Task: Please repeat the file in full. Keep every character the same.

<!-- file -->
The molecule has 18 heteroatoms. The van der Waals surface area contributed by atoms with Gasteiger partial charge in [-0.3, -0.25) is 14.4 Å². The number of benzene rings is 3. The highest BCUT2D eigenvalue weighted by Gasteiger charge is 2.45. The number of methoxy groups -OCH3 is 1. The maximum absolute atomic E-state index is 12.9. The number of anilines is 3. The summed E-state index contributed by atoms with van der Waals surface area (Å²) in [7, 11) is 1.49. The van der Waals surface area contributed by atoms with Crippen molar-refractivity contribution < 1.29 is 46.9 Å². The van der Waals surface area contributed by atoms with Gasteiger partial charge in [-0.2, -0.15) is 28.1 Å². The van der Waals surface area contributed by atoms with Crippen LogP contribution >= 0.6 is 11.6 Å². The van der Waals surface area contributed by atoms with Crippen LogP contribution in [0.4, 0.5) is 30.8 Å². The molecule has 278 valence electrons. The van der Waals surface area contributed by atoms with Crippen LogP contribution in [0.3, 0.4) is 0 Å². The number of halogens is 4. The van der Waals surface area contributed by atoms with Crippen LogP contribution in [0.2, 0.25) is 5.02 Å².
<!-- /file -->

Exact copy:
The molecule has 18 heteroatoms. The van der Waals surface area contributed by atoms with Gasteiger partial charge in [-0.3, -0.25) is 14.4 Å². The number of benzene rings is 3. The highest BCUT2D eigenvalue weighted by Gasteiger charge is 2.45. The number of methoxy groups -OCH3 is 1. The maximum absolute atomic E-state index is 12.9. The number of anilines is 3. The summed E-state index contributed by atoms with van der Waals surface area (Å²) in [7, 11) is 1.49. The van der Waals surface area contributed by atoms with Crippen molar-refractivity contribution < 1.29 is 46.9 Å². The van der Waals surface area contributed by atoms with Gasteiger partial charge in [-0.2, -0.15) is 28.1 Å². The van der Waals surface area contributed by atoms with Crippen LogP contribution >= 0.6 is 11.6 Å². The van der Waals surface area contributed by atoms with Crippen LogP contribution in [0.4, 0.5) is 30.8 Å². The molecule has 278 valence electrons. The van der Waals surface area contributed by atoms with Crippen LogP contribution in [0.3, 0.4) is 0 Å². The number of halogens is 4. The van der Waals surface area contributed by atoms with Crippen LogP contribution in [0.2, 0.25) is 5.02 Å².